My role in this project was the composites. I worked closely with the director Mike Dempsey and adapted his HD green screen footage into “painted” video. It was a tedious process but well worth the effort.
Wet paint won “Best in Fest” and “Audience Favorite” in the SCUFF Film Festival in New Haven, Connecticut in 2010.
This video had been already written and presented in the form of a PowerPoint slideshow. I was asked to create a video from it that would have the potential for going viral online. The concept of MÍMIR can be a bit complicated but the video’s expressions show that its queries can be both modular and incredibly specific.
This is an intro for a video trailer on which Artifact Skateshop was working on. After Effects 3D cameras were used extensively to follow the motion of the spotlights and to guide the viewer’s attention. The shadows of the text were made manually rather than using the built-in drop shadows from After Effects’ digital lights. The reason for this was to give me total control over their motion. The effect I was going for was one similar to shining a flashlight under your chin.
This was a website re-design concept for the tax software firm CorpTax. The idea was to use their company colors to re-vamp their current website. This concept has a similar layout to their current site but a whole new look.
This is a film and the trailer that I directed in early 2009 with the help of Sam Bode, Kalecia Flowers and Ian MacDonald. It was developed originally as a observational documentary, but it soon grew to include many experimental elements. Sequences of the film were shot on super-8 in an attempt to blend recent footage with archived footage from the subjects home city Phnom Penh, Cambodia (thanks to the Penn State Museum Archives). The film interviews two immigrant laundromat owners about their lives before coming to the United States, their reasons for immigrating and their post-immigration experiences.
The lower video is the entire film. Shot over four visits and three interviews with the subjects, the project came to fruition. The subjects, Ly and Cong Lim, the laundromat owners, had some original hesitation about helping with the project, but excited about the potential outcome, they kindly cooperated, and all of their help is greatly appreciated. There were some major issues with a set of wireless mics we attempted to use, but luckily, as a backup, Ian MacDonald recorded the audio on the camera mic as well. Most of the audio came from what was recorded on the camera, but additionally we were able to rescue some using Adobe Soundbooth.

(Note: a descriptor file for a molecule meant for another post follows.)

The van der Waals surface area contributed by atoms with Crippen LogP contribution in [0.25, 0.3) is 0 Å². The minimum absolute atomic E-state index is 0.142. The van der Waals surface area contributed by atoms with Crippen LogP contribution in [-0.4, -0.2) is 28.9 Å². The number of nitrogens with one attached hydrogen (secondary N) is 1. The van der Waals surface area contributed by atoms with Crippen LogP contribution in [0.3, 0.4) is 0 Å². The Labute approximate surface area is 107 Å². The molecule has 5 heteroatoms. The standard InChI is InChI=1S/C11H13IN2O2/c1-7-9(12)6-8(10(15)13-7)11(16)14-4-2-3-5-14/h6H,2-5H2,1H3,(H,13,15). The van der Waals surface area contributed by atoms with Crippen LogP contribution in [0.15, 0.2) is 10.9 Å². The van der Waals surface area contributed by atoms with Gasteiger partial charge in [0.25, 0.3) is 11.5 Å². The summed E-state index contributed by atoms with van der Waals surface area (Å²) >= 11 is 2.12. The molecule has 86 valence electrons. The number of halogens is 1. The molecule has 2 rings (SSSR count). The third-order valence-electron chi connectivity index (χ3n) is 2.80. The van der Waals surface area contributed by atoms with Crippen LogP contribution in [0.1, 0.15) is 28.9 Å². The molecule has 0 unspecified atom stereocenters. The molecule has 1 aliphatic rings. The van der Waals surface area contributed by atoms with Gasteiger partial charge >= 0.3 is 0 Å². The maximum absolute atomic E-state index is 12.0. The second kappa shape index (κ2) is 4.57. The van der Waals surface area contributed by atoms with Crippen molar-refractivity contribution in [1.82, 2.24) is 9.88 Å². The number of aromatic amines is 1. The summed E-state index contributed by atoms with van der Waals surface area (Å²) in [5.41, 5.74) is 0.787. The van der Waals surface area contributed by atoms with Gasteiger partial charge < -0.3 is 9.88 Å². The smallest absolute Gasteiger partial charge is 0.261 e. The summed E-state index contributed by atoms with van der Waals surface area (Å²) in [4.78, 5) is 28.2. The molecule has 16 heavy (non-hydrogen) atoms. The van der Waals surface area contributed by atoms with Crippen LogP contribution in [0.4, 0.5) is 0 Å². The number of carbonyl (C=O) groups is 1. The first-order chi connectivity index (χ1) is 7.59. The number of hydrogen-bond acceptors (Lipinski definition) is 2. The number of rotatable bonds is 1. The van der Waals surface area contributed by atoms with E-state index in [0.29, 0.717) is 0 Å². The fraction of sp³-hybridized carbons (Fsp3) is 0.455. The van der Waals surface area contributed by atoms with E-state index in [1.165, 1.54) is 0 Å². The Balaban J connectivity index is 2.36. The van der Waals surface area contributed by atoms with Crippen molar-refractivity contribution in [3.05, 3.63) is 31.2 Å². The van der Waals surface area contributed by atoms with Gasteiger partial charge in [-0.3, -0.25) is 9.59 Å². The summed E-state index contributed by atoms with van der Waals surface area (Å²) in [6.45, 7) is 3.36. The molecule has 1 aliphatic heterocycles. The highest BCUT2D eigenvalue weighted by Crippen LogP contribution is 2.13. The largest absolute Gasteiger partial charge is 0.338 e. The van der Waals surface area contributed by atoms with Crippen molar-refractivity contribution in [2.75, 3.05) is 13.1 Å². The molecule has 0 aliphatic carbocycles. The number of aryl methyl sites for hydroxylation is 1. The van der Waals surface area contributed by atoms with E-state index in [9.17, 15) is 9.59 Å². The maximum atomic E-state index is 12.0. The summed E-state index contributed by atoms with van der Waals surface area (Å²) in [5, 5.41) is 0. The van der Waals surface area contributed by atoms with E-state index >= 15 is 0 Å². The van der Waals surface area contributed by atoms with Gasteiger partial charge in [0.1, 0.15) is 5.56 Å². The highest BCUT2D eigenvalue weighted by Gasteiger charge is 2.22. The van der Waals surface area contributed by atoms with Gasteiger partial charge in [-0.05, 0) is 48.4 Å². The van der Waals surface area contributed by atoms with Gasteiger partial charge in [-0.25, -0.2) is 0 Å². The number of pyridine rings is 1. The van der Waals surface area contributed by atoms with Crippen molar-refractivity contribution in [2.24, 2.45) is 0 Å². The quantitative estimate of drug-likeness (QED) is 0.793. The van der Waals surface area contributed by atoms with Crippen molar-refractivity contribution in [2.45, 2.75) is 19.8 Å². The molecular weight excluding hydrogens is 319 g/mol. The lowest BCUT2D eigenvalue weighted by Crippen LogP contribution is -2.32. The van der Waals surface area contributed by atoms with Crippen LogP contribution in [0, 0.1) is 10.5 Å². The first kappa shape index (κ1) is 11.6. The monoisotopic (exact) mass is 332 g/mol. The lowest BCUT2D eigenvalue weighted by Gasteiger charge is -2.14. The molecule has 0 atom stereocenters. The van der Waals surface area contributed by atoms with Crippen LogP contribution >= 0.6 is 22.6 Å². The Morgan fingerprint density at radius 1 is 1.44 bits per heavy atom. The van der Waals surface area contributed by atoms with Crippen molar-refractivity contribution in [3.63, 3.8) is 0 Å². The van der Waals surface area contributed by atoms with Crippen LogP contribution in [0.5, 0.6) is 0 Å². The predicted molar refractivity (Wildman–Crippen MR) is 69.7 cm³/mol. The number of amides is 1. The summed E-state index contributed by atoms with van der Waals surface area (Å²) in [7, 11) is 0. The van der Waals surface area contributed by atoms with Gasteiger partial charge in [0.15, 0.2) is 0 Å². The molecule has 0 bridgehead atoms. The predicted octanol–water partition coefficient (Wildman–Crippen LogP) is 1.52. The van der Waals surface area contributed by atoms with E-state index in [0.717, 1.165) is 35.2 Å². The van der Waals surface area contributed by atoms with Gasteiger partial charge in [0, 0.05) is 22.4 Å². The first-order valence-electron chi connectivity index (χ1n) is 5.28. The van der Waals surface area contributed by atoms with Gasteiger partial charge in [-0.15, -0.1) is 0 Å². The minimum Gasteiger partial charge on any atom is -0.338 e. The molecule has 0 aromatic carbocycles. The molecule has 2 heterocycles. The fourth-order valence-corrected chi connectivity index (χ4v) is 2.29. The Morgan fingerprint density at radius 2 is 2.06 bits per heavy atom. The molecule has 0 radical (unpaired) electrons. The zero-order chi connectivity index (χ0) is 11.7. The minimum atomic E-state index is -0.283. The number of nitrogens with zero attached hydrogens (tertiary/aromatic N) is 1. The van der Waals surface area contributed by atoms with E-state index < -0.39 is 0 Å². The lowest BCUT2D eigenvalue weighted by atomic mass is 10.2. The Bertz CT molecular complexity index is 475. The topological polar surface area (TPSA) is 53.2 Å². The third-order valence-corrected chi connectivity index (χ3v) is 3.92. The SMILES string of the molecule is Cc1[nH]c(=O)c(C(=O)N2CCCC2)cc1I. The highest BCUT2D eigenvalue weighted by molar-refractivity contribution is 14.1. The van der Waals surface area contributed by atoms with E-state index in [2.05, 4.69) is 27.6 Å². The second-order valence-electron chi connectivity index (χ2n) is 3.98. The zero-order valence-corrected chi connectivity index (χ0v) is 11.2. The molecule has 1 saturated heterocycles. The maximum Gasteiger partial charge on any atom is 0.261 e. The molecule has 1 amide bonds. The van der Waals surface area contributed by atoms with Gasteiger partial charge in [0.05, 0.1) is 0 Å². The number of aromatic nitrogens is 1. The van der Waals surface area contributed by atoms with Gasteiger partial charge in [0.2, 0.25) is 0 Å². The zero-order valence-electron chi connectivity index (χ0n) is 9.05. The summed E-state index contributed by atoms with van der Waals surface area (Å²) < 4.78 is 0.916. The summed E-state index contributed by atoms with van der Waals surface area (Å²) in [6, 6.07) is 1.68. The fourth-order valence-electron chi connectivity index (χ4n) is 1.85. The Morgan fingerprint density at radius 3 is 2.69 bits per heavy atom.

Fabricated entirely in Apple Motion and Photoshop, Filbert was an idea where I thought it would be a good starting project because with fish you don’t have to compensate for gravity, so the motions look more natural than, for example, a clunky man walking around. The compilation of the clips after they were created in Motion was done very quickly in iMovie.
The University of Connecticut’s Department of Molecular and Cell Biology
This was a short promotional piece made for the MCB department at the University of Connecticut. It was the first project of its kind that I had worked on, and it was used by the department for graduate student recruiting, and last I heard, it still was.
DeadCOM was a personal audio editing project of mine. The goal was to film a quick, and slightly pointless, suspense video. I then sat down at a Protools editing station and worked to incorporate sounds that would develop atmosphere and propel the story forward. I ended up doing the first half of the filming (until the walk up the stairs), much of the audio editing, multiple sound effect recordings, and even some boom removal from the scene where they move the table. I found the project to be a great success and an incredibly valuable learning experience. The editing was done by Mike Bay at Southern Connecticut State University.
This lower third was fabricated in Photoshop and animated within Final Cut Pro. It was created for a short non-broadcast production entitled “Who is James Barber?.